Do you come home to a rambunctious pooch bounding to the door? Our furry friends’ enthusiasm can be contagious, and sometimes annoying, but we love them anyway. We tell them our secrets. We sneak them our table scraps. Ultimately, we wouldn’t trade them for the world. They are our fur babies.
Humans have bonded with their pet companions for centuries. Because of our long history of camaraderie, scholars have investigated the benefits garnered from this partnership. As you may guess, pets sometimes take the place of human companionship, as in situations when a spouse passes away.1 Some studies show more complex benefits of pet ownership, such as the association of pet ownership with fewer physician visits in older adults.2 Some studies look at a snapshot in time, like a period of grief, while others reveal long-term habits, like finding that older adults with pets remain physically active for longer.3
There is a world of research about the human-animal bond. How does this relationship affect your pet? In 2012, the Association for Pet Obesity Prevention reported that 58.3 percent of cats and 52.5 percent of dogs in the U.S. were obese.4 If we, as pet owners, gain so many benefits from our pets, it is up to us to make sure they are not harmed by our bad habits. So, what can we do?
- Get moving! Dogs and cats alike can go for walks. Make sure to comply with all leash laws and bring waste bags along.
- Share a treat. Commercial treats can lead to weight gain in pets. Instead, check out the American Kennel Club’s list of people food that’s safe for dogs, such as apples, and split a special (and healthy!) treat between you.5 According to the American Society for the Prevention of Cruelty to Animals, or ASPCA, cucumbers are safe for cats, so enjoy one with your feline friends on a hot summer day.6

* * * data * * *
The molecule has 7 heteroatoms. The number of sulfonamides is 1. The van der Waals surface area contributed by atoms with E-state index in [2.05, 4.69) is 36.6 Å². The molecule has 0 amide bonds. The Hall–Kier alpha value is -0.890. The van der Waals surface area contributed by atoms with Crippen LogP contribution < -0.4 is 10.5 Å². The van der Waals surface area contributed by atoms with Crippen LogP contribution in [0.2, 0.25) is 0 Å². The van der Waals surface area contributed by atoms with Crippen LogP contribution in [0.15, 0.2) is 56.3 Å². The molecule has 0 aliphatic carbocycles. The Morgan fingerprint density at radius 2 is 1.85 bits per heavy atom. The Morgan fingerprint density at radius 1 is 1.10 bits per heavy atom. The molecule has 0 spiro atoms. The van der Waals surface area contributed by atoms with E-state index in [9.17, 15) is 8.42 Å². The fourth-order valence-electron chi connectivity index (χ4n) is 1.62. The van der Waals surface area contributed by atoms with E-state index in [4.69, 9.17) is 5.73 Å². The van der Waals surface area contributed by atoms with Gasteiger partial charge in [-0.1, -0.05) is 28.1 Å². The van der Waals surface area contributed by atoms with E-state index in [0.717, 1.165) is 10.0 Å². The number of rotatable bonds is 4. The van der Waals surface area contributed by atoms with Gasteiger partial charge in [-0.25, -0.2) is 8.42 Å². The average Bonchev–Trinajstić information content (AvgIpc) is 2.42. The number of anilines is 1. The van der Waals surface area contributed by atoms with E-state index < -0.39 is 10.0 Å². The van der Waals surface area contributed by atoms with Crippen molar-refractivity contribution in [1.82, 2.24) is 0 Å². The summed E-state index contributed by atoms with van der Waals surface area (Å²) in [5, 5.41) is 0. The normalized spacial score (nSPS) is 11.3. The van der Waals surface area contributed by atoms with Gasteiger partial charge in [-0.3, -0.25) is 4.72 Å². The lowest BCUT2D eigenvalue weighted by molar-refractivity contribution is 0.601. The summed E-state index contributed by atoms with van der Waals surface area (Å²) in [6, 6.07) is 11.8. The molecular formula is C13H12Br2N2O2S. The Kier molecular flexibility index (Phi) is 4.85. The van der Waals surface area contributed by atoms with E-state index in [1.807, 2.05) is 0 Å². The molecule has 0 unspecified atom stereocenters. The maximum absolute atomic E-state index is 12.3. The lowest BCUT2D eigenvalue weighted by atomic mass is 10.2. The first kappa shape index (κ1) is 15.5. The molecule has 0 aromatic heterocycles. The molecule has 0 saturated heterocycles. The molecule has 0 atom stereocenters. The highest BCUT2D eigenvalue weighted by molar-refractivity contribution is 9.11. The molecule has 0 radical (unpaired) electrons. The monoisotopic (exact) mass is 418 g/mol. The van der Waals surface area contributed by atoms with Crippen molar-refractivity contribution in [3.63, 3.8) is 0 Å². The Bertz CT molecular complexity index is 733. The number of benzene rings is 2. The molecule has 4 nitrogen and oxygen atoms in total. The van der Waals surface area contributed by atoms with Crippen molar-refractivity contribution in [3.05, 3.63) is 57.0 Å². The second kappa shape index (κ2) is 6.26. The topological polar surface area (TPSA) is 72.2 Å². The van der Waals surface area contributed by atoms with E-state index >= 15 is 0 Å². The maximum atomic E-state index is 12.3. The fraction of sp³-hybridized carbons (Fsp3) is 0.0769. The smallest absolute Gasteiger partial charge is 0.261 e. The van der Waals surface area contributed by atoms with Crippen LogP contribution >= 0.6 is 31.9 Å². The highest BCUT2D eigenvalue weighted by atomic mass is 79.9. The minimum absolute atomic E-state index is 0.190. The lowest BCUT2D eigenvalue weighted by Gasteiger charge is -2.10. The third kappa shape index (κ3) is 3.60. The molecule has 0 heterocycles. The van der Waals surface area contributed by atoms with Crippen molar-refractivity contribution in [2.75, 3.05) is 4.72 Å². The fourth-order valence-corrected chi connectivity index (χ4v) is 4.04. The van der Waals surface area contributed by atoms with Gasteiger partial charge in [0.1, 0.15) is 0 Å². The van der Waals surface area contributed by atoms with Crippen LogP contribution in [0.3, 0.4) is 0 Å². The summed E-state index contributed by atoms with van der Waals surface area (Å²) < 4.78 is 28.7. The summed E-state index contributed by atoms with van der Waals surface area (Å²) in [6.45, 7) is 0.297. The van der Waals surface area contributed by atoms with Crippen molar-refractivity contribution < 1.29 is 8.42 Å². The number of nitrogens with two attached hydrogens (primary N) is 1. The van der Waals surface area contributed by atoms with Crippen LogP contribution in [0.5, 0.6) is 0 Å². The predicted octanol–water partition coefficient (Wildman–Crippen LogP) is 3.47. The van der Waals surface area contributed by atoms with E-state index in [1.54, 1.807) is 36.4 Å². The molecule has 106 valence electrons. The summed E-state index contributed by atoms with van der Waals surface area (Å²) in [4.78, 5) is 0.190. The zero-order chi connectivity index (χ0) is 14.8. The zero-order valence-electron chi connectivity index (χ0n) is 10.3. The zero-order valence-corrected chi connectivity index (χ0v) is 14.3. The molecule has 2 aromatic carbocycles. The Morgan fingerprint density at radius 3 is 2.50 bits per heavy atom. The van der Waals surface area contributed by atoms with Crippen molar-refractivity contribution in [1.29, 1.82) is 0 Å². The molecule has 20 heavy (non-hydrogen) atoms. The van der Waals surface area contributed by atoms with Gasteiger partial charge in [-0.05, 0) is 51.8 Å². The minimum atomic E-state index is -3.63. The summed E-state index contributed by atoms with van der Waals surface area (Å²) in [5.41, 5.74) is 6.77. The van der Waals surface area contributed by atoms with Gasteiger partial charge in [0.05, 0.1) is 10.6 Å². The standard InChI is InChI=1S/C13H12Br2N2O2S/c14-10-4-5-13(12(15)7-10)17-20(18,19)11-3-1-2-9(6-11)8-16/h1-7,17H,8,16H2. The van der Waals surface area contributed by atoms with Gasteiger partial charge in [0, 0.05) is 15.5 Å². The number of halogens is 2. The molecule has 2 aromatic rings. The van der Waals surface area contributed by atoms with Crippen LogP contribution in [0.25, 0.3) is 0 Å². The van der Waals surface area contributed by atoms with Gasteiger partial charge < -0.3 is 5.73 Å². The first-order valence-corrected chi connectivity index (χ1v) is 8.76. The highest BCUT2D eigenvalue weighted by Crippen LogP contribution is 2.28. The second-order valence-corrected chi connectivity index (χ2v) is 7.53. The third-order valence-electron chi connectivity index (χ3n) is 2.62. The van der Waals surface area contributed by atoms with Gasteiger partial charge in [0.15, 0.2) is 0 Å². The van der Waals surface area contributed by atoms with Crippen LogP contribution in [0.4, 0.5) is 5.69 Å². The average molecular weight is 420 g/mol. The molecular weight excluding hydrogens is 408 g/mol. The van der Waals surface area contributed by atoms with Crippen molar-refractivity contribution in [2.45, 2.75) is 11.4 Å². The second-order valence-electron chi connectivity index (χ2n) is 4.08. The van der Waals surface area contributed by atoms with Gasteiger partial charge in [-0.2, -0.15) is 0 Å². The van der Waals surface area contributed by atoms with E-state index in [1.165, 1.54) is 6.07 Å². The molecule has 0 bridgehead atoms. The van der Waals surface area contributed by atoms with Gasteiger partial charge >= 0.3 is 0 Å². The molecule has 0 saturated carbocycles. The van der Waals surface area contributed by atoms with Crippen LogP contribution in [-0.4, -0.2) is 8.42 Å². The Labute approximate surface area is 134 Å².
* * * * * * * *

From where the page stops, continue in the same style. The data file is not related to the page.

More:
- Measure up. Check with your vet to find out just how much food you should be feeding your furball. While you’re at it, commit to monitoring your own food consumption too.
- Play! Playing games with your pet is sure to keep them mentally engaged, happy and darting around. Whether they like to catch a ball, chase a laser pointer or tug a rope, set aside some time to do what they are interested in.
- Go socialize. Plan a play date with a friend and their pet. You could meet at a dog park, go for a walk or even invite them over for a get-together. Whatever you do, remember that you and your pooch need social interaction. Why not do it together?
It’s been said that the best seat in the house belongs to the cat, and that a dog will love you more than you love yourself. They make us smile, wash away the stress of a long week and remind us how simple life really can be. Now it is our turn to give them the best of ourselves.
— Jenissa Gordon is a graduate student Dietetic Intern with the Department of Foods and Nutrition at the University of Georgia.
- Miltaides H, Shearer J. Attachment to pet dogs and depression in rural older adults. Anthrozoos. 2011; 24: 147-154.
- Siegel JM. Stressful life events and use of physician services among the elderly: The moderating role of pet ownership. Journal of Personality and Social Psychology. 1990; 58: 1081-1086.
- Thorpe RJ, Christian JE. Bauman A. Dog walking as physical activity for older adults. . The Health Benefits of Dog Walking for People and Pets. 2011. West Lafayayette, IN: Purdue University Press.
- Association for Pet Obesity Prevention. 2012 National Pet Obesity Survey Results. Accessed May 13, 2017. Available at: http://petobesityprevention.org/2012-national-pet-obesity-survey-results/
- American Kennel Club. Fruits and Vegetables Dogs can and cannot eat. Accessed May 13, 2017. Available at: http://www.akc.org/content/health/articles/fruits-vegetables-dogs-can-and-cant-eat/?utm_medium=content-page&utm_source=akc.org&utm_campaign=bottom-related-blueconic&utm_content=algo-2
- American Society for the Prevention of Cruelty to Animals. Toxic and Non-Toxic Plants. Accessed May 31, 2017. Available at: https://www.aspca.org/pet-care/animal-poison-control/toxic-and-non-toxic-plants/cucumber